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# Year 13 Maths Help Thread

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1. (Original post by Ano123)
How did you solve and find the value of sin18 ?
Second image, pi/10 radians = 18 degrees.
2. (Original post by RDKGames)
Second image, pi/10 radians = 18 degrees.
Yeah, but what I'm saying is how did you show that sin18 was the solution to the equation?
3. Please could someone check if im doing this right (c3 ques) - i dont have the answers :/

f(x) = 2x - 3

ff(2) = (2x-3)x-3

then simplify
4. (Original post by kiiten)
Please could someone check if im doing this right (c3 ques) - i dont have the answers :/

f(x) = 2x - 3

ff(2) = (2x-3)x-3

then simplify
Should be ff(x)=2(2x-3)-3
5. (Original post by kiiten)
Please could someone check if im doing this right (c3 ques) - i dont have the answers :/

f(x) = 2x - 3

ff(2) = (2x-3)x-3

then simplify
No. The 2 within the brackets is what you plug into the equation, just like f(2)=1. ff(x) would require you to replace x with (2x-3), then plug in 2.
6. (Original post by Ano123)
Yeah, but what I'm saying is how did you show that sin18 was the solution to the equation?
Now that you mention it, I'm not sure. In the process I just found value of sin(x) and just arcsine'd it using the calc, which gave me pi/10, but that kinda contradicts the later part. How does one work out arcsin(x) by hand?
7. (Original post by RDKGames)
No. The 2 within the brackets is what you plug into the equation, just like f(2)=1. ff(x) would require you to replace x with (2x-3), then plug in 2.
Ohh so 4x-9 then plug in 2 which is -1 ?
8. (Original post by RDKGames)
Now that you mention it, I'm not sure. In the process I just found value of sin(x) and just arcsine'd it using the calc, which gave me pi/10, but that kinda contradicts the later part. How does one work out arcsin(x) by hand?
I should have said that you can't use a calculator.
It's more the case of solving , showing that it is a solution, and then forcing an exact expression for sin18 as you did correctly, but you just overlooked a step.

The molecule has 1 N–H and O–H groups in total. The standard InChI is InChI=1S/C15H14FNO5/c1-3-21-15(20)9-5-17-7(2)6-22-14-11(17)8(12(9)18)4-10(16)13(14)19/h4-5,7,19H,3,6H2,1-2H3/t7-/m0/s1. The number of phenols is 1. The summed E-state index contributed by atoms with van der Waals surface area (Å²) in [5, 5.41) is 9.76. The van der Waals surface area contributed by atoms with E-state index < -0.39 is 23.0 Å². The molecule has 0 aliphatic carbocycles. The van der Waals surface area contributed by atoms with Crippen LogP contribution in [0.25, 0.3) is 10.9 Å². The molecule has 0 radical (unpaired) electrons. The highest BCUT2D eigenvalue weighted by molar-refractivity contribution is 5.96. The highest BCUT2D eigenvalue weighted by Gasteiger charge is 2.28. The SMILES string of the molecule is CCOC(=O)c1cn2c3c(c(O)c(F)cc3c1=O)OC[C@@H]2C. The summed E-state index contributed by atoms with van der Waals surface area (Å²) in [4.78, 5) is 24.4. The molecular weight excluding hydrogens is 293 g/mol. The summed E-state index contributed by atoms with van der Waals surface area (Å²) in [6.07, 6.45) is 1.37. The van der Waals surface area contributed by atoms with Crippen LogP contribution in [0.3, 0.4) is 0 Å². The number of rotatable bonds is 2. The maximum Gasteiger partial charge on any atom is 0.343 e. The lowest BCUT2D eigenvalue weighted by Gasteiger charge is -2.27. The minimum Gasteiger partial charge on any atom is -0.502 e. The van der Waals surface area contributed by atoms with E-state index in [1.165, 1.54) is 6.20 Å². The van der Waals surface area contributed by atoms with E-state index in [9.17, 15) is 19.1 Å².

9. (Original post by kiiten)
Ohh so 4x-9 then plug in 2 which is -1 ?
That's correct.
10. (Original post by Ano123)
That's correct.
Thanks
11. (Original post by kiiten)
Thanks
Alternatively, since you are given a value to plug in, rather than doing 2(2x-3)-3, you can just find f(2), then plug that answer through the function again. It's faster this way with more compound functions involved.

f(2)=1, then f(1)= -1

Expanding brackets and whatnot is only really needed when you are required to find a funcion of a funcion of a function... and so on with a general variable rather than a value.
12. (Original post by Zacken)
Here we go again.
Since you were the top poster in the Year 12 Help Thread, am I allowed to add your name to the Year 13 Maths Help Thread helpers list? I know that you have university maths to do next year so if you are too busy, do let me know.
13. (Original post by Palette)
Since you were the top poster in the Year 12 Help Thread, am I allowed to add your name to the Year 13 Maths Help Thread helpers list? I know that you have university maths to do next year so if you are too busy, do let me know.
Yes, my post was a unconventional way of saying "I'll be here as a helper.".
14. (Original post by Zacken)
Yes, my post was a unconventional way of saying "I'll be here as a helper.".

I don't know why but I am so far finding the questions in the C3 textbook much easier than the ones in the C2 textbook when I did it in Year 12.
15. Planning to teach myself M2 over this summer and possibly FP1
16. This is an SMC problem which I solved, but I want to know if there is a way of solving it non-manually:

Let . Calculate .
17. (Original post by Palette)
This is an SMC problem which I solved, but I want to know if there is a way of solving it non-manually:

Let . Calculate .
Split function to give . From there it's just differentiation. Just manual - I hope you did not use quotient rule.

You could consider that if then .
18. (Original post by B_9710)
Split function to give . From there it's just differentiation. Just manual - I hope you did not use quotient rule.
Using the chain rule, but I am confused as to why an SMC question expects you to use calculus. But again, this is from a 1997 paper so the syllabus may have changed.
19. (Original post by Palette)
Using the chain rule, but I am confused as to why an SMC question expects you to use calculus. But again, this is from a 1997 paper so the syllabus may have changed.
What is SMC?
20. (Original post by B_9710)
What is SMC?
UK Senior Mathematics Challenge held annually to Year 12 and Year 13 students.

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